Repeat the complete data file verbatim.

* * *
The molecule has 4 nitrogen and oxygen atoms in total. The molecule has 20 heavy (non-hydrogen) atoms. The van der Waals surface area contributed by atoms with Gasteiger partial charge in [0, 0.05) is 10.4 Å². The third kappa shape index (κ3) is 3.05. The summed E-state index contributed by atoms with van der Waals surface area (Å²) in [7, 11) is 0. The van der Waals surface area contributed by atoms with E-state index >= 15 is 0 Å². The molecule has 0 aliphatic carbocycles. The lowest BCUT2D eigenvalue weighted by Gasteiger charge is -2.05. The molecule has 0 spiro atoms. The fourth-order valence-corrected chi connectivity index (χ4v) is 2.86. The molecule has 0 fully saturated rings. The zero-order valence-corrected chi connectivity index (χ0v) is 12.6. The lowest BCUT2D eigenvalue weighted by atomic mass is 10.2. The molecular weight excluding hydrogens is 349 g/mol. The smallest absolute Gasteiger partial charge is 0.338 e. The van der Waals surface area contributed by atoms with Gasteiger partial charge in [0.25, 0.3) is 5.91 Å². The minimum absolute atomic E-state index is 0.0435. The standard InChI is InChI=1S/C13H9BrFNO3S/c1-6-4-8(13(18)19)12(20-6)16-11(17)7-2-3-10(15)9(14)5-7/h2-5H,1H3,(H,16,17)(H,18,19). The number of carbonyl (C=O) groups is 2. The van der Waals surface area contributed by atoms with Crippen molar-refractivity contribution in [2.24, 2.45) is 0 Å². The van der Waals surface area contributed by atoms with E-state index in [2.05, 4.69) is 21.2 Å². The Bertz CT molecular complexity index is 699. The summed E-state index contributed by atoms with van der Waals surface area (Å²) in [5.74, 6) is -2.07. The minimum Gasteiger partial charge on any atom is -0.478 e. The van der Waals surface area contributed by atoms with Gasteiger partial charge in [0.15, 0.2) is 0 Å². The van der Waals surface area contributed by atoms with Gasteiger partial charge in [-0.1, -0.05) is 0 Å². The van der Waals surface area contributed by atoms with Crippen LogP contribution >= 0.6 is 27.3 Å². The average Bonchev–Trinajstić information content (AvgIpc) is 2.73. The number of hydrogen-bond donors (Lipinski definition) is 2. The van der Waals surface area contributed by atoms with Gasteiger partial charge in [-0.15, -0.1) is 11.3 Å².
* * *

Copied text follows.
The molecule has 4 nitrogen and oxygen atoms in total. The molecule has 20 heavy (non-hydrogen) atoms. The van der Waals surface area contributed by atoms with Gasteiger partial charge in [0, 0.05) is 10.4 Å². The third kappa shape index (κ3) is 3.05. The summed E-state index contributed by atoms with van der Waals surface area (Å²) in [7, 11) is 0. The van der Waals surface area contributed by atoms with E-state index >= 15 is 0 Å². The molecule has 0 aliphatic carbocycles. The lowest BCUT2D eigenvalue weighted by Gasteiger charge is -2.05. The molecule has 0 spiro atoms. The fourth-order valence-corrected chi connectivity index (χ4v) is 2.86. The molecule has 0 fully saturated rings. The zero-order valence-corrected chi connectivity index (χ0v) is 12.6. The lowest BCUT2D eigenvalue weighted by atomic mass is 10.2. The molecular weight excluding hydrogens is 349 g/mol. The smallest absolute Gasteiger partial charge is 0.338 e. The van der Waals surface area contributed by atoms with Gasteiger partial charge in [0.25, 0.3) is 5.91 Å². The minimum absolute atomic E-state index is 0.0435. The standard InChI is InChI=1S/C13H9BrFNO3S/c1-6-4-8(13(18)19)12(20-6)16-11(17)7-2-3-10(15)9(14)5-7/h2-5H,1H3,(H,16,17)(H,18,19). The number of carbonyl (C=O) groups is 2. The van der Waals surface area contributed by atoms with Crippen molar-refractivity contribution in [2.24, 2.45) is 0 Å². The van der Waals surface area contributed by atoms with E-state index in [2.05, 4.69) is 21.2 Å². The Bertz CT molecular complexity index is 699. The summed E-state index contributed by atoms with van der Waals surface area (Å²) in [5.74, 6) is -2.07. The minimum Gasteiger partial charge on any atom is -0.478 e. The van der Waals surface area contributed by atoms with Gasteiger partial charge in [0.15, 0.2) is 0 Å². The van der Waals surface area contributed by atoms with Gasteiger partial charge in [-0.1, -0.05) is 0 Å². The van der Waals surface area contributed by atoms with Crippen LogP contribution >= 0.6 is 27.3 Å². The average Bonchev–Trinajstić information content (AvgIpc) is 2.73. The number of hydrogen-bond donors (Lipinski definition) is 2. The van der Waals surface area contributed by atoms with Gasteiger partial charge in [-0.15, -0.1) is 11.3 Å².